Lancashire nostalgia in 1974: Council reforms, danger flats and costly streak

Here's a look at some of the stories that were making the headlines back in 1974:
Flying the Lancashire flag over County HallFlying the Lancashire flag over County Hall
Flying the Lancashire flag over County Hall

New flag flies above County Hall

County Hall ran the flag up to celebrate local government reform, as thousands of Lancastrians woke up to find themselves in Merseyside, Cumbria, Cheshire and Greater Manchester.

Flying over the Preston headquarters of the new, smaller and less powerful county council was a new red and gold flag with the old Lancashire roses on it.

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Meanwhile, the 108 districts of the old Lancashire came down overnight to just 14 as the biggest shake-up in local government for 80 years became a fact.

And, at Preston town hall, now the centre for Fulwood and the old Preston, rural parishes north of the Ribble as well as the town, it was “just another working day.”

“We haven’t come across any problems we couldn’t deal with,” said the new Preston’s public relations officer, Mr Geoff Millward.

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Look back at a selection of pictures from 1974 here

Council is facing £60,000 flats bill

Cracks have appeared in the brickwork of three blocks of multi-storey flats in Preston for the second time since they were built 16 years ago. And they could cost Preston council more than £60,000 to repair.

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Members of the policy and resources committee agreed to call in the firm which originally built the 16-storey blocks in Moor Lane to repair the cracks. Borough architect, Mr John Smith, stressed that the blocks - Cumberland, Westmorland and Northumberland houses - were not in any danger.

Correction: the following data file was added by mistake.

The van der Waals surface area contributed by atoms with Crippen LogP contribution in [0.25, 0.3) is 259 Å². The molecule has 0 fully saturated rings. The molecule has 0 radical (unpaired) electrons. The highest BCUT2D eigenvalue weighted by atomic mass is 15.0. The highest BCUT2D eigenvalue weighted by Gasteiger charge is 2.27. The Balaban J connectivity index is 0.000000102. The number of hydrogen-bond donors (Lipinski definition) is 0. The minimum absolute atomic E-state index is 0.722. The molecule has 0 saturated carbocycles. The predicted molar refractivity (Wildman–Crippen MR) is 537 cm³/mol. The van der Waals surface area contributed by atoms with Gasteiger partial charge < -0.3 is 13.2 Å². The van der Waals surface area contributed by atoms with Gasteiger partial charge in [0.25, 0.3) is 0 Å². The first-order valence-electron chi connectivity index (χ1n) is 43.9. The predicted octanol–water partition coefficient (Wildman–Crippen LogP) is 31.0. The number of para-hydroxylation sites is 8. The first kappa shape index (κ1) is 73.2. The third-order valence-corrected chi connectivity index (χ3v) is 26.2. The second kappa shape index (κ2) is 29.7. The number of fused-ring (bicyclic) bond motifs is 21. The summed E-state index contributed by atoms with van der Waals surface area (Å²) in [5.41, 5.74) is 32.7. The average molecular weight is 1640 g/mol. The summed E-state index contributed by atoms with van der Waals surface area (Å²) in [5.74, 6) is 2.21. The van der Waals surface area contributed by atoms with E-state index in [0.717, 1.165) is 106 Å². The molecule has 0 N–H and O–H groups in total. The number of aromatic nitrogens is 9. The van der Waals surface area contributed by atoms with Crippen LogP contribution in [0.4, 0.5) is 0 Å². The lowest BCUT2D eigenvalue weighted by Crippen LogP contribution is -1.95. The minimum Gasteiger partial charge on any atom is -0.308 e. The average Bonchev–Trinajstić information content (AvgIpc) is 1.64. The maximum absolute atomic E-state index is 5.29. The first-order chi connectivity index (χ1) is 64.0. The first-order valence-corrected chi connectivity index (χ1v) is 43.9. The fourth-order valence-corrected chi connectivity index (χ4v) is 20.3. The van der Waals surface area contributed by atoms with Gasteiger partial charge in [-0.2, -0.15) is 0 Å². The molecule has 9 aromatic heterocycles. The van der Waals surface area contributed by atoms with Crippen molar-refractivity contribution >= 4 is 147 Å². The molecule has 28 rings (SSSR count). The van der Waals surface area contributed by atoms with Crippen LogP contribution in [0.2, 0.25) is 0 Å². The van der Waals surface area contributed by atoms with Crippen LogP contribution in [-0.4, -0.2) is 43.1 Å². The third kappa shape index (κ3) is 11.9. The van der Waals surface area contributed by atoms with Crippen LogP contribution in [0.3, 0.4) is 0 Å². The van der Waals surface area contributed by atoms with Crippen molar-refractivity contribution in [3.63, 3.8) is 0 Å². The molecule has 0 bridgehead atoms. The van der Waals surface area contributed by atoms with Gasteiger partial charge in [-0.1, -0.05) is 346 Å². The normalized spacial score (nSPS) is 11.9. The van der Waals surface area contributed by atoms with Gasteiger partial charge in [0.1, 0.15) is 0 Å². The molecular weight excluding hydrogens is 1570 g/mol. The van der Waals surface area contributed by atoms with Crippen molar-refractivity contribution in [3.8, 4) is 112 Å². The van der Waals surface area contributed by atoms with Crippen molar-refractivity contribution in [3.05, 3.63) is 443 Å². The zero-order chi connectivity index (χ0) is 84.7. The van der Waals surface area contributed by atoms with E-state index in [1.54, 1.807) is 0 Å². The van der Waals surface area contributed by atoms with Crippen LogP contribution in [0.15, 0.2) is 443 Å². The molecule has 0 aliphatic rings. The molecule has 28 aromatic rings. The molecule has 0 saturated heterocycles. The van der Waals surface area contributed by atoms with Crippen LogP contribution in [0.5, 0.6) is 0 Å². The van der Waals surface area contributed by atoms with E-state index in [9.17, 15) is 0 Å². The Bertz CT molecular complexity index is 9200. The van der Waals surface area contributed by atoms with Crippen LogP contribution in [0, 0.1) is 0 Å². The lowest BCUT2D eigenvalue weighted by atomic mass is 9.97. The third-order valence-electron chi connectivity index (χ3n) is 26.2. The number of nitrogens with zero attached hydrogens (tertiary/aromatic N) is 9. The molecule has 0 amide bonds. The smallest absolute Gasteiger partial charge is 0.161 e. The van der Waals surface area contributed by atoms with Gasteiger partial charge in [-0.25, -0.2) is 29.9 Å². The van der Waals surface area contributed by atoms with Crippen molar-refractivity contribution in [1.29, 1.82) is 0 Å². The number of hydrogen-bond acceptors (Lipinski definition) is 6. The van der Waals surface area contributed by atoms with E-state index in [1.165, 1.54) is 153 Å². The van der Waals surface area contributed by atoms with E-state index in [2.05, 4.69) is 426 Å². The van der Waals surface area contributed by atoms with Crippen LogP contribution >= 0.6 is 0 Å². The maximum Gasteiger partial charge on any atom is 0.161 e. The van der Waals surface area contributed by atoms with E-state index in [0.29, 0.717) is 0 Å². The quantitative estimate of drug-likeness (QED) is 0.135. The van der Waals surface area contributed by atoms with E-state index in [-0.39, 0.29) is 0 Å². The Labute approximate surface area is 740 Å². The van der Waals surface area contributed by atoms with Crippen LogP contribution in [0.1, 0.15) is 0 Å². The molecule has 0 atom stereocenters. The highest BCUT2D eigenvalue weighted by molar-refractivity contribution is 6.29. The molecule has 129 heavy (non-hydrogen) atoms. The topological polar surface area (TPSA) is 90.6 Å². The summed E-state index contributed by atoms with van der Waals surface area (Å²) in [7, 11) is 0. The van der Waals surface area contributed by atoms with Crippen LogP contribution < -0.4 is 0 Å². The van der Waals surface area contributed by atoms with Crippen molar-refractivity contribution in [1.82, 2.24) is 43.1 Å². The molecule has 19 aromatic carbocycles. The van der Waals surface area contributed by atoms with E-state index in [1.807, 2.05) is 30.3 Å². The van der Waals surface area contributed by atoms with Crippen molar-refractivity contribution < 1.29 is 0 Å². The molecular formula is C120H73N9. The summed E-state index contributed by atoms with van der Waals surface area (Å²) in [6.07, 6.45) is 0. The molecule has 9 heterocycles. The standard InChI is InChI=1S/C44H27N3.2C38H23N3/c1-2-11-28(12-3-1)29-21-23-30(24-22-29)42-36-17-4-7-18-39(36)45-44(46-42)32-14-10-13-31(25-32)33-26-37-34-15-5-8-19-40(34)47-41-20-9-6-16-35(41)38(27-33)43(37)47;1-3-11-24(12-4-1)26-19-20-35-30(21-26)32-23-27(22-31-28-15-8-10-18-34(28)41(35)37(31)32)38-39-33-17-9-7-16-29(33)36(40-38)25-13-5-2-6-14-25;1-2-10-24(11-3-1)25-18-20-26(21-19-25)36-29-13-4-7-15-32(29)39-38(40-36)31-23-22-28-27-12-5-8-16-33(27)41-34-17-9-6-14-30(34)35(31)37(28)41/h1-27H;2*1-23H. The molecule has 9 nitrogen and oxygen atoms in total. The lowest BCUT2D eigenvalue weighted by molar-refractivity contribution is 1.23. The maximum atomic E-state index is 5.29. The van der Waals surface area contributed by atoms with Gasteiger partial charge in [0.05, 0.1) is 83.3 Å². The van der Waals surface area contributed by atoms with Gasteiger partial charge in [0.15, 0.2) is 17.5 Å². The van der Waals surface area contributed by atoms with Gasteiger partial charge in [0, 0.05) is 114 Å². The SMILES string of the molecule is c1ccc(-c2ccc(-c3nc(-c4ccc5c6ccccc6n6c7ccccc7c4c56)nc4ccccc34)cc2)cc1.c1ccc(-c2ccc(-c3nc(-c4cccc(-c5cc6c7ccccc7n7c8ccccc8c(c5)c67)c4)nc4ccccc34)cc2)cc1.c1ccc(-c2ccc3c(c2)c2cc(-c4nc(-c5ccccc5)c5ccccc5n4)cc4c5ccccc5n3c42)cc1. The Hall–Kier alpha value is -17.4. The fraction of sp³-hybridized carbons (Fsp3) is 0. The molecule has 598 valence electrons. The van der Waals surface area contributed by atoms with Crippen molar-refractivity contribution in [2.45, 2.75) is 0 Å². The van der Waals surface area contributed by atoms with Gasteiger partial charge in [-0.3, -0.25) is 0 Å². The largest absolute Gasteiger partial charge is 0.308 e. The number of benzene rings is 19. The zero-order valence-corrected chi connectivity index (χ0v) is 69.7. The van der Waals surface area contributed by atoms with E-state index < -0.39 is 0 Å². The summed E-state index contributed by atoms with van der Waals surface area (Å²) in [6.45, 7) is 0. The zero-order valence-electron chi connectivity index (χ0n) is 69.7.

Following council approval the builders will move in to clothe the buildings in scaffolding for the second time since they were built. Residents of the 288 flats will not need to be moved out.

“In about 1965 we found that the brickwork on these blocks was cracking, and we approached the contractors who had built them and asked them to do something about it,” Mr Smith told the committee. “They made it good. But about 18 months ago we found it was cracking again.

“The firm have made a survey of the blocks and now realise that the work they did in 1965 was insufficient.”

The £4 streak that didn’t go as planned

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As a streaker 25-year-old Stephen Dudley decided he was no great success. “I was caught,” he said.

But Preston magistrates thought his performance was worth every penny of £35 - the fine they imposed in court after Dudley pleaded guilty to insulting behaviour likely to cause a breach of the peace.

The first streaker to appear in a Preston court, Dudley was nabbed after police traced his getaway car after his 400 yard dash from his home in Balderstone Street, Preston, to the end of Broadgate and back, wearing little more than nature gave him.

The magistrates heard that Dudley was spotted streaking naked, except for shoes, socks and a watch, by a woman looking out of her bedroom window on to Broadgate.

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Enquiries led to Dudley, who at first denied being involved, but then admitted he streaked in Broadway between midnight and 1.15am on March 30th.

Outside court, Dudley said: “I did it for a £4 bet and a dare after a wine and cider party. I was intoxicated.

“I collected the £4 kitty.”

Now Dudley has to fork out £4-a-week until the fine is paid off.